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By:Kim Linwood

Chapter 3: Angie

“So.” Mom looks at me from across the kitchen table, the corners of her soft eyes crinkled in concern. The delicious smell of dinner cooking in the oven fills the room, though I hardly notice, lost in my own thoughts.

It’s been almost three weeks since The Incident, as I’ve come to think of it, and I’ve been on edge since, hardly leaving the house. I’ve hardly spoken to Paul, though he’s called a couple of times, wanting me to come over. Mostly to fool around, I think. I just don’t know how to face him after what I did, or almost did, depending on how you look at it. One stupid night, and now suddenly everything feels weird and wrong.

I’m sure Mom’s noticed, but I haven’t brought it up and she’s let me be. I doubt that’s what she wants to talk about, though. She’s never liked Paul anyway. Not even Cassie knows exactly what happened that night, since I haven’t been willing to talk to her either. It’s stupid to be mad at her, since it’s not like she forced me out on my one-night-stand attempt at gunpoint or anything. I still am, though.

I put down my book and meet Mom’s gaze with raised eyebrows, trying to forget about my messed up life for a few minutes and inviting her to continue.

“You remember Herbert, right?” She’s playing with the hem of her shirt nervously. Usually that means she’s going to tell me something I don’t like, or that she’s nervous. It doesn’t happen often though, and I get a funny feeling about this conversation. “The man who’s been visiting my flower shop.”

Yeah, I remember him. The guy she’s been seeing for a few months now, even if she refuses to come out and say it. I think it’s kind of cute.

Mom’s got a little shop that she’s been running for years. It’s not doing that great. Everything was good for a couple of years, but then the neighborhood gentrified, rent skyrocketed, and some unexpected maintenance killed her budget. She might have to close, which is really too bad. Me and that shop are her whole world, and I’m about to head off to college.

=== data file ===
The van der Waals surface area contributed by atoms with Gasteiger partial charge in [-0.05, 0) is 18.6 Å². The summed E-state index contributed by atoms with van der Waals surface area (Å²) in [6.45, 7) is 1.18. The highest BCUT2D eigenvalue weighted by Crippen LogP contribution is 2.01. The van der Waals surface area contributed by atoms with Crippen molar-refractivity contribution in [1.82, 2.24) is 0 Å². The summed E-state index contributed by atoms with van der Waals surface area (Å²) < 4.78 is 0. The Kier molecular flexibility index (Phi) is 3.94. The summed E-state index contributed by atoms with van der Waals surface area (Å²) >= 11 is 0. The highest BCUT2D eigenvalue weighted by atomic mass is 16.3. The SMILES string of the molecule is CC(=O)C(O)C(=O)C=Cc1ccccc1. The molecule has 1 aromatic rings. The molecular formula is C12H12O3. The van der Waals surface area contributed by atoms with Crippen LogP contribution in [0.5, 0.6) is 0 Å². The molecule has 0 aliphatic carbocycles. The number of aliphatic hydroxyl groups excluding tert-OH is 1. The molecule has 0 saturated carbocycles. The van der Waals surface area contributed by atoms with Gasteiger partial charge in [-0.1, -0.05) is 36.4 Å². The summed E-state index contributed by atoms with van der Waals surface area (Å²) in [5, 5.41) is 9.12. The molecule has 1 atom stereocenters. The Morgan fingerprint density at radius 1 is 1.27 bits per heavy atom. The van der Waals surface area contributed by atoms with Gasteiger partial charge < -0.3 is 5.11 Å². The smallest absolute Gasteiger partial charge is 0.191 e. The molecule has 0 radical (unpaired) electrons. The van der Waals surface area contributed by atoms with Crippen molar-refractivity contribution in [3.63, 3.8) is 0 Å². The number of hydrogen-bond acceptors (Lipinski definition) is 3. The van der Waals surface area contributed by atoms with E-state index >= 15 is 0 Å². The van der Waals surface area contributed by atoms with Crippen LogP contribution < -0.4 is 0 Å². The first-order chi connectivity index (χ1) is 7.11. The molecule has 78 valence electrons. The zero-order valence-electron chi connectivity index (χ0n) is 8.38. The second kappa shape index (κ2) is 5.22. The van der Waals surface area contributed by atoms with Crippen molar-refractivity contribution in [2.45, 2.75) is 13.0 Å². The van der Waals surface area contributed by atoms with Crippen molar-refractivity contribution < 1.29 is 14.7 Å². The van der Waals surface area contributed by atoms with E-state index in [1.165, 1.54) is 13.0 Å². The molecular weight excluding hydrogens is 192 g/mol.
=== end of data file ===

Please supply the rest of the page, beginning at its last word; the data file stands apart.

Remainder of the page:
Herbert is a super-rich CEO type. Apparently he came in one day to buy a bouquet, and somehow they hit it off. It sounds like something out of a cheesy romcom, but she’s happy, so I hope it lasts. She’s been alone a long time.

Four years, eighty-two days, but who’s counting?

I put on an encouraging smile. “Yeah, sure. Well, not that you’ve let me meet him yet. Why, what’s up?” This is it, right? When she finally admits they’re a couple? I get why she’d be nervous, but this seems over the top.

She smiles, but it doesn’t take away any of the anxiousness. Her fingers have left her dress, but now they’re tapping a tattoo on the table, her long nails clacking quickly on the imitation wood. Her anxiety brings it out in me too, and I have to consciously keep my fingers in place so I don’t do the same as her. She’s about to spring something big.

Straightening in her chair, she chews her lip nervously. “Angie. This is going to seem really sudden.” She clears her throat. “You know I loved your father. I still do, but he’s been gone four years.”

Oh God, she had to go there. Even now, my chest gets tight. I was fourteen when it happened, but it hurts just as much now as it did then. Dad was a hot shot helicopter pilot in the Navy, but after flying who knows how many missions in Iraq, he was given the option to come home and become an instructor and he jumped at the chance.

We’d been so happy. He’d finally be home with us and we could be a normal family. Then a few years later, he led what was supposed to be a routine exercise, teaching a couple of students to fly in formation. They were barely off the pads when one of the helicopters veered into his and they both hit the ground.

Nobody survived.

It’s ironic. All that time praying for him overseas in combat, and it was some green kid at the academy who ruined it all. We knew there were always risks with flying, but it doesn’t mean I miss him any less.

Mom watches me silently, probably knowing what I’m thinking, and waiting for me to give her my attention again. It was hard for both of us. I swallow back the big lump in my throat, then give her a slight nod.

“After I met Herbert... well, I’ve begun to remember some of the things I missed. Having a partner, someone to confide in, to be close to.” She notices my sharp look. “Honey, of course we’re a team. You also fill a lot of those roles, but it’s not the same. You’re about to set out and start your life for real. The thought of my little girl moving out breaks my heart.” She smiles fondly. “But I’m also so proud of you. My baby, going to college. Pre-med, no less.”